# Testbook live Testseries

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Which of the following statements are false ?

$1.$ A depth-first search of a directed graph always produces the same number of tree edges (i.e., independent of the order in which the vertices are provided and independent of the order of the adjacency list).

$2.$ Both DFS and BFS require $\Omega(n)$ storage for their operation.

$3.$ If we double the weight of every edge in the graph shortest path between any two vertices will not change.

$4.$ Dijkstra's algorithm may not terminate if the graph contains negative weight edges.

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@mcjoshi ..what you are showing from wiki is the dfs function. That I think does not represent depth first search on a graph. I might be wrong, that is what I think.

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@sushant ??

@Debashish. Rahul is considering 2 diff graphs because of the statement in brackets

1. Order of giving vertices input to dfs.
2. Order of storing adjacency list

You think these two statements make a connected graph disconnected?

Or

You think these two statements make a disconnected graph connected?

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@rahul same QS to you : please explain :

If we consider same graph then yes same edges but if we consider all possible cases, false. Idenpendent of the order of vertices adjacency list, means they want to say for a same graph??

order of vertices adjacency list : will this delete some edge to make a already connected graph disconnected?

Or in the reverse way ,

order of vertices adjacency list : will this add some edges to make a earlier disconnected graph connected ?

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@Debashish. I think you are right. Given a directed graph, any way we arrange the list, the structure of graph doesnt change
0 what about this???

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Debasish, first statement is false.

Tree resulted from DFS spans to only one connected component. Now if a graph contains $2$ connected components, then applying DFS on graph of any vertex in first and in second of two component may result different number of tree edges. In graph above DFS, starting from vertex $2$ gives $3$ tree edges, but only $1$ tree edge if i apply DFS on vertex-3

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@rahul These two are different graph $G1$ and $G2$:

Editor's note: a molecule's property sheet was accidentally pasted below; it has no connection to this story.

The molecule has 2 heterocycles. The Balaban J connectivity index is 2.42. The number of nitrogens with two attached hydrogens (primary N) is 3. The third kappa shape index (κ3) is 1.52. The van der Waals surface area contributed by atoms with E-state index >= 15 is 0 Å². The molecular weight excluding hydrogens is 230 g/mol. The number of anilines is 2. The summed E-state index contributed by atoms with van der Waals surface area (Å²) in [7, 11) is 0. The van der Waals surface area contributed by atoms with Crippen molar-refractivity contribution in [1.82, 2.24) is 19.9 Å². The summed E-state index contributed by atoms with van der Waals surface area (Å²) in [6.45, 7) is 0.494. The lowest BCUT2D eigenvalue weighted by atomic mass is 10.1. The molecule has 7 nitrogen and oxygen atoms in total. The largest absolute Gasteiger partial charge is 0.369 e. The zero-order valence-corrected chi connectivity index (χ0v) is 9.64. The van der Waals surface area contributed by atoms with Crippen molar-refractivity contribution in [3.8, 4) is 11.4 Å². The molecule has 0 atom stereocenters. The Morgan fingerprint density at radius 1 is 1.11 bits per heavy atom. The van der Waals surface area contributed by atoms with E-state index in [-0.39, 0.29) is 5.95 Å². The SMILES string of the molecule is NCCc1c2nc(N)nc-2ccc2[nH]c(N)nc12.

• Assume $G1$ list is $adj1$
• Order of storing vertices in $adj1$ can not make $G1$ turned into $G2$
• If you can show any such $adj1$ storing patterns, then please show.
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No, it's one graph having two connected components. forming adj matrix for above one will be time consuming.
But Suppose adjaceny matrix of a graph contains all $0's$ in 2'nd row and 2'nd column, than it forms 2 components one just a vertex-2 and another remaining part.
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mcjoshi  I got your idea in the very first comment of yours.

Tree resulted from DFS spans to only one connected component.

Do we need no of edges in that tree ? Or, no of edges in the complete graph search

• You are exploring only one tree. And terminated after searching only one component of a GIVEN GRAPH
• and giving different vertices to ONE DFS CALL from different component and trying to see different no of tree edges to make statement $1$ false.
• My argument was ONE DFS CALL MAY NOT SUFFICE a complete graph search
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DFS() is simply a function, which when applied gives a tree by marking them in visited array and stops, so not necessary to cover whole graph.

Debashish, I have not drawn above graph, i simply took it from a online DFS visulization tool.
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Ok my last QS ?

so not necessary to cover whole graph.

Using DFS search  (not function or something else)  you will visit only ONE component, whatever may be the graph always?

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@Debashish I got my mistake they wanted to say order of vertices can be different in adj. List but I was taking different  adjacency lists itself.
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from CLRS :  0
Yes, DFS on a graph having many components covers only $1$ component.

Please see DFS visulization on some disconnected graphs here : https://www.cs.usfca.edu/~galles/visualization/DFS.html
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That simulation based on some code.

Yes, DFS on a graph having many components covers only 1 component.

If this is true. I have nothing to say